Falling from the clouds
Ukraine invaded. Popular stupefaction in the West. How can such a coup de force still occur at the door of one’s home, when each risk seems immediately dissected by the information networks, then stuck in a series of countermeasures that make any radical action impossible? The West today lives in this bliss: brutal action on a large scale is impossible. Too many alarms would be sounded, too many pitfalls erected. It’s true: the blows of brilliance today look like a circus, like the assault on the Capitol by the disappointed Trumpists. Threats rarely extract themselves from virtual universes, disgusting spitting whose fame does not exceed a few days. There is only one subject in a row that fills several issues of the weeklies: political affairs, and in particular the presidential elections. What is the most aggressive war waged by Westerners in recent decades? The one against their own leaders, of whom they demand an opinion precisely aligned with theirs. Of course, it is impossible to do so since there are a hundred million for a president. The evil chosen is therefore systematically bombarded with criticism and dirt. Daily internal war in our democracies.
Democracies? Do they really deserve this title? We denigrate it to Russia and China. Yet these countries have participatory electoral systems. Let us call them ‘autocratic democracies’, and Western ‘anarchic democracies’. Both show a severe drift from genuine democracy. In the event of conflict, autocratics easily prevail over anarchic.
Autocratic vs. anarchic democracy
Needless to detail the autocratic drift, the media are full of it. A Putin neurotic by the disappearance of the great USSR eliminates his opponents and excites the popular national fiber. A huge and bored army is just waiting to follow him. This is the invaded Ukraine. Should we criticize excessive presidential power, as we do at home? A large number of Russians are not so unhappy with this expansionist policy. If the army avoids getting bogged down, Ukraine’s fate could be resolved as quickly as that of its already absorbed parts. Putin’s reputation among Russians will grow. He is playful but not too much.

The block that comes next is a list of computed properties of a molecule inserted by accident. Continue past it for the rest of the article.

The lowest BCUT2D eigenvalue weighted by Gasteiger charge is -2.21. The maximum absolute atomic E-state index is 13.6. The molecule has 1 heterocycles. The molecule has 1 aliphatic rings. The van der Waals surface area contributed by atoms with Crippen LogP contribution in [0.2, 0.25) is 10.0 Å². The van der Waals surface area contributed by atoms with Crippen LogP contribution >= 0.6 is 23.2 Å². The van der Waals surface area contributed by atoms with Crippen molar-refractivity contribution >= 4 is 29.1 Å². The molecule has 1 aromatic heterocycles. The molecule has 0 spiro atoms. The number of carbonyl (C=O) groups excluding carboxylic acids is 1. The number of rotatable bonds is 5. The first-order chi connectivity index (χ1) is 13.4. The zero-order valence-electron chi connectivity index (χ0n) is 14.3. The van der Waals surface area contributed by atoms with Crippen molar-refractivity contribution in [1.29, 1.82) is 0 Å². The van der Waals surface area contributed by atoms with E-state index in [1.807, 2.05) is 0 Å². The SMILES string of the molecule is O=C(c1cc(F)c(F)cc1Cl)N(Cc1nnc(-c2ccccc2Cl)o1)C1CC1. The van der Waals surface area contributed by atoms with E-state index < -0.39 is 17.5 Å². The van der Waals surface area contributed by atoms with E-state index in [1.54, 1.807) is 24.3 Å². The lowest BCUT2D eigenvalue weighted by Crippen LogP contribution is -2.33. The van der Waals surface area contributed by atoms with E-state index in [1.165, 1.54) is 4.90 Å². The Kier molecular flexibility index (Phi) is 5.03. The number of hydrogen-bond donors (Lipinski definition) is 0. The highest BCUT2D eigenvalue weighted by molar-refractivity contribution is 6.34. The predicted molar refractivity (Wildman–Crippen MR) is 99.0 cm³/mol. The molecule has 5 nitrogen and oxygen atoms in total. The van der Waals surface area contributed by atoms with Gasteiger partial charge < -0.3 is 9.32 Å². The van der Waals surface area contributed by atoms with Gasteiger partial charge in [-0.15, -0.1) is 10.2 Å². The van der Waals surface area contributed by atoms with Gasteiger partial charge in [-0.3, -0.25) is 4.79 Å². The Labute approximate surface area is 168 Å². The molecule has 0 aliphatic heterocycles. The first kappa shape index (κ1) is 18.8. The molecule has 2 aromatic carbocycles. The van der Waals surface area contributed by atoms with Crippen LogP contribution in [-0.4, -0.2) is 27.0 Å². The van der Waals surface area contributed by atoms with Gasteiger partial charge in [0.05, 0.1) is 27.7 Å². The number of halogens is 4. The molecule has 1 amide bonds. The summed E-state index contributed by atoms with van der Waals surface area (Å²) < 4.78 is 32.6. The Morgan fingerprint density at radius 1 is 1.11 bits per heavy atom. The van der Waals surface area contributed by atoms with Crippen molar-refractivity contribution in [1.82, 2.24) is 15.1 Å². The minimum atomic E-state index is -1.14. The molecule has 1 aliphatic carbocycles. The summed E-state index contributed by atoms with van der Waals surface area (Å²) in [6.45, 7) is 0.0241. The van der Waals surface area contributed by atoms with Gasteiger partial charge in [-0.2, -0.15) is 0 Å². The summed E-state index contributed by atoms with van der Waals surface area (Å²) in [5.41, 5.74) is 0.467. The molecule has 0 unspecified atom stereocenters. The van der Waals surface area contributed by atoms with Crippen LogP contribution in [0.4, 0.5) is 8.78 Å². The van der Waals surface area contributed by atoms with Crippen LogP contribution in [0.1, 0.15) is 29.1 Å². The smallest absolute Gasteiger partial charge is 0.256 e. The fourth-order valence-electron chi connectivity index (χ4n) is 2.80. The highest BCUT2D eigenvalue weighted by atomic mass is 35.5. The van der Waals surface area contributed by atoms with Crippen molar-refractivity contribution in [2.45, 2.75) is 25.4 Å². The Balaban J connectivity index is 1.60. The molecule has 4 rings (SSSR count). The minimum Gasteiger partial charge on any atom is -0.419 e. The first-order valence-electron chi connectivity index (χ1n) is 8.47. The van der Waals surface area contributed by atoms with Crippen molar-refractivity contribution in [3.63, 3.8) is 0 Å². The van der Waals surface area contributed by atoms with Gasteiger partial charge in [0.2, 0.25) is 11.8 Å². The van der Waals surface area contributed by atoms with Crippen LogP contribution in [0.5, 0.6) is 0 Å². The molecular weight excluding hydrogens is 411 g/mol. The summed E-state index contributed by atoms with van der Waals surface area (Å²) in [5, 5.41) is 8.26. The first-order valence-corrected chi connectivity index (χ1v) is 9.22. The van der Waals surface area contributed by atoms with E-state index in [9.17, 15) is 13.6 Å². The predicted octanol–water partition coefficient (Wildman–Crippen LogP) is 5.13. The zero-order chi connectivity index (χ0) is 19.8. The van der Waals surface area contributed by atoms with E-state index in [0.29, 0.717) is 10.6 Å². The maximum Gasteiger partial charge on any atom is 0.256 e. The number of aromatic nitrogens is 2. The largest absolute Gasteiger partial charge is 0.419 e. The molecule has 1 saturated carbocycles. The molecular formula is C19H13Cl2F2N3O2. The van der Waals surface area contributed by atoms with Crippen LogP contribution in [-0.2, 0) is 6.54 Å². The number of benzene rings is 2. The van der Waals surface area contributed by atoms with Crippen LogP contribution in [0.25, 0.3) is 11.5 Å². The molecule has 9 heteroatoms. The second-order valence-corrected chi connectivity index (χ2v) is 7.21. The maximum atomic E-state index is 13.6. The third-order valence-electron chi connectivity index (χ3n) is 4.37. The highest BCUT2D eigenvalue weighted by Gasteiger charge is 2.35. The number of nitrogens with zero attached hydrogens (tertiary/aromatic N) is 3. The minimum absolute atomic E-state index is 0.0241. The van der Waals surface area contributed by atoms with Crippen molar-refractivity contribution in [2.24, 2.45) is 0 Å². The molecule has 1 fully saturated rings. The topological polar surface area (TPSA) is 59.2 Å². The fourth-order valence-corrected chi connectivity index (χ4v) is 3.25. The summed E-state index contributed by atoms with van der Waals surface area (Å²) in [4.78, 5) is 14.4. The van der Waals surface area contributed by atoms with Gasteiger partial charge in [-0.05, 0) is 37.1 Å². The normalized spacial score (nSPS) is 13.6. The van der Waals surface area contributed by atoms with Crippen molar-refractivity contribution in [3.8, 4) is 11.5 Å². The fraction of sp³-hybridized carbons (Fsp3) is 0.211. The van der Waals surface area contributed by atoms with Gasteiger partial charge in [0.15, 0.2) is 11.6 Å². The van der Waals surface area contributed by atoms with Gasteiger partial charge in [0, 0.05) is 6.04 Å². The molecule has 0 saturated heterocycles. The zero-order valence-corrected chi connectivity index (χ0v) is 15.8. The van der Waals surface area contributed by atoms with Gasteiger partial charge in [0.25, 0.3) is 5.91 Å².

It is sketchy to arbitrarily place wisdom in the crowd rather than its leaders. Each manipulates the other, but the leaders are better organized. Having seen this bitterly, western crowds abandon their own action (the vote) and simply refuse the authority of the rulers. Side effect: they take away all power. European presidents are weakened less by their lack of coordination than because they seem to be puppets booed on the stage by disgruntled voters. On one side, an autocrat with a notched arrow, on the other weather vanes oscillating in the storms of criticism. Unequal battle, isn’t it?
How should a hierarchy operate?
Challenging the hierarchy has led to a drift in the West as harmful as refusing to challenge it in Russia. So it is not the hierarchy per se that is the problem. Where do you think it stands?